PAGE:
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Tunnel in the Sky by Robert A. HeinleinDel Rey Books edition3.5 stars

Buy from Barnes & NobleBuy from IndieBoundBuy from PowellsTunnel in the Sky was released the year after William Golding’s Lord of the Flies, and is fundamentally a rebuttal to it. Robert Heinlein isn’t interested so much in how civilizations collapse as in how they’re salvaged and rebuilt in times of desperate need. In this novel’s not-too-distant-future, Earth is suffering from a textbook Malthusian overpopulation dilemma, but one whose most dire consequences have been averted by the invention of gates to other, Earthlike worlds. (I don’t think many people were yet using the word “wormhole” in 1955.) Galaxy-wide colonization is now going full steam ahead.

Students who wish to go on to careers in colonial management are trained in survival skills. The final exam is an exercise that plops them into the midst of untrammelled alien wilderness, which they must survive by their wits until they are picked up after a number of days. The exercise can literally be lethal. The only one who gets to vote you off the planet in this game is the Grim Reaper. Rod Walker is a high schooler preparing to undertake the survival test with the rest of his class, much to the chagrin of his parents, who have good reasons to wish he’d postpone it until college.

Rod steps through the gate into a deceptively tranquil environment, but quickly finds himself well over his head. But something is even more wrong than he or any of his classmates knows. As he finds and teams up with more and more of them, it becomes obvious that the scheduled completion and pickup time for the test has come and gone. Either something has gone wrong with the gate, or there’s some other disaster to blame. The crucial issue is that survival in this world is no longer a test, it’s the real deal. For all the students know, they may be picked up tomorrow, or not for years. Or ever.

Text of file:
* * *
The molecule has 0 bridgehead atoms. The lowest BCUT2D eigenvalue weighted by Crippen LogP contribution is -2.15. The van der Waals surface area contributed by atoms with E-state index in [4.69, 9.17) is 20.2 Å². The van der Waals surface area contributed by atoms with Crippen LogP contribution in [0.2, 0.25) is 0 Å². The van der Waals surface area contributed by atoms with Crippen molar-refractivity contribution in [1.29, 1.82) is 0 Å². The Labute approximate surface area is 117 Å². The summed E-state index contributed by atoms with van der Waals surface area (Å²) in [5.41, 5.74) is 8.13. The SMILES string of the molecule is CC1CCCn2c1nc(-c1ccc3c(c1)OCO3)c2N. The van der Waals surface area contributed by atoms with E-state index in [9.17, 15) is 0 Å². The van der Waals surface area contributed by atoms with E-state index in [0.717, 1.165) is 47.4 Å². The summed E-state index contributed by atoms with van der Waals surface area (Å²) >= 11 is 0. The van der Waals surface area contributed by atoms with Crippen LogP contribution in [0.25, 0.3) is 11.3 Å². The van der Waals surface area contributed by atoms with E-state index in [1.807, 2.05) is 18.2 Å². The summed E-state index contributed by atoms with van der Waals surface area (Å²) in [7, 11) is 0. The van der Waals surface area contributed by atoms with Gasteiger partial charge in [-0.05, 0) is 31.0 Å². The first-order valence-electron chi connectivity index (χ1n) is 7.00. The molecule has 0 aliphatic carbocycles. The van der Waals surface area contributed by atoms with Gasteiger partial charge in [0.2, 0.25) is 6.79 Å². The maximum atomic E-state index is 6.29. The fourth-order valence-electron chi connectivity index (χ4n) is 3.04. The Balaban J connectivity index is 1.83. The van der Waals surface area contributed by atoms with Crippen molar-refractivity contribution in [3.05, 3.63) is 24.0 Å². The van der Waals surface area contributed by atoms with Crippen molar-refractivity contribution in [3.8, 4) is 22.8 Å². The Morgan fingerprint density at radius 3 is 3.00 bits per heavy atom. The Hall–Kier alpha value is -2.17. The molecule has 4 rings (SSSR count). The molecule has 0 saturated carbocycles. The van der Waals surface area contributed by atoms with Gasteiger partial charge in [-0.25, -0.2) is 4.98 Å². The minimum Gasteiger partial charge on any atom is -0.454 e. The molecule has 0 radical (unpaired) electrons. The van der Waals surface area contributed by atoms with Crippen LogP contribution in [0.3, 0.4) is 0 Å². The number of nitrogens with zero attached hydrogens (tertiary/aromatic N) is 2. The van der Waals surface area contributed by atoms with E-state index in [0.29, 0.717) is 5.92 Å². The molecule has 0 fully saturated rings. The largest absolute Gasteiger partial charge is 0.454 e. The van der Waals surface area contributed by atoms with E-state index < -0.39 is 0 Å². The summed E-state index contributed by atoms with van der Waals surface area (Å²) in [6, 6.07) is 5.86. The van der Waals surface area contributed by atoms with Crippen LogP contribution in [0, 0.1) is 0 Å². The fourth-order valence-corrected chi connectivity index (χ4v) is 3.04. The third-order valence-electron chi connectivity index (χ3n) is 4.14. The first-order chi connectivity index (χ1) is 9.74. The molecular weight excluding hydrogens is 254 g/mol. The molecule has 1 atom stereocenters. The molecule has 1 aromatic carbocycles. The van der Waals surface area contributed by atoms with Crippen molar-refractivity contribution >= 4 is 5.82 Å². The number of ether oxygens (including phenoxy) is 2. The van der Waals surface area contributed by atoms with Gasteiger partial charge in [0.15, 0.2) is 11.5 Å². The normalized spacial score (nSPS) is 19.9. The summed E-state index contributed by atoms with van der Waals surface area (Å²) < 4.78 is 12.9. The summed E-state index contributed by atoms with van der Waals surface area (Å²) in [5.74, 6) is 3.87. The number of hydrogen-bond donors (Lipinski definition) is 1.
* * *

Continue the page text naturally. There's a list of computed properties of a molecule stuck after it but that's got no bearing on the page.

I don’t know that Heinlein is offering any innovative anthropological insights here, but he’s told an uplifting adventure about young people rising to the occasion and building something out of nothing. Rod and his classmates learn by their bootstraps to live off the land, and the group dynamic coalesces into a burgeoning colony town complete with a constitution and elections. All the boilerplate political problems arise: questions of who will lead, and what manner of government will oversee the little village that the students are creating. Can the same kind of democracy that worked, more or less, for early America work as well here, where the question of daily group survival outweighs good old rugged individualism? How does a leader instill confidence and persuade others to follow him, especially when those people come from a free society that makes them disinclined to follow orders or accept authoritarianism? (In the 1950s, with World War II still a fresh memory, I suppose it was still easy to hold the naive belief that anyone, especially from America, might be immune to authoritarianism.) The threat of rebellion and schism arises more than once, but in sharp contrast to William Golding’s cynicism, Heinlein has his young colonists doing their utmost to isolate the bad apples and deal with potentially explosive situations with an eye to fairness and the health of the community at large.

The climax is perhaps inevitable, but also a little too abrupt, with the theme of “you can’t go home again” drawn in broad strokes. But mostly this early Heinlein juvie is, like the best of this legendary bunch, not “juvenile” at all, but an intelligent exploration of one of Heinlein’s favorite themes: the capacity of humanity to meet the challenges of the universe head on. (Also, despite the master’s latter-day reputation for senile sexism, Heinlein here has his female characters just as capable, if not moreso, than the males.) You’ll often hear the Heinlein juveniles described as ideal entry-level SF, strong stories that are worth recommending to young readers just starting out in the genre. Decades later, teens have their own generation of novels to serve that purpose. But a book like Tunnel in the Sky is one that, whatever about it may have since become dated, still might have much meaningful to say to young readers making its discovery.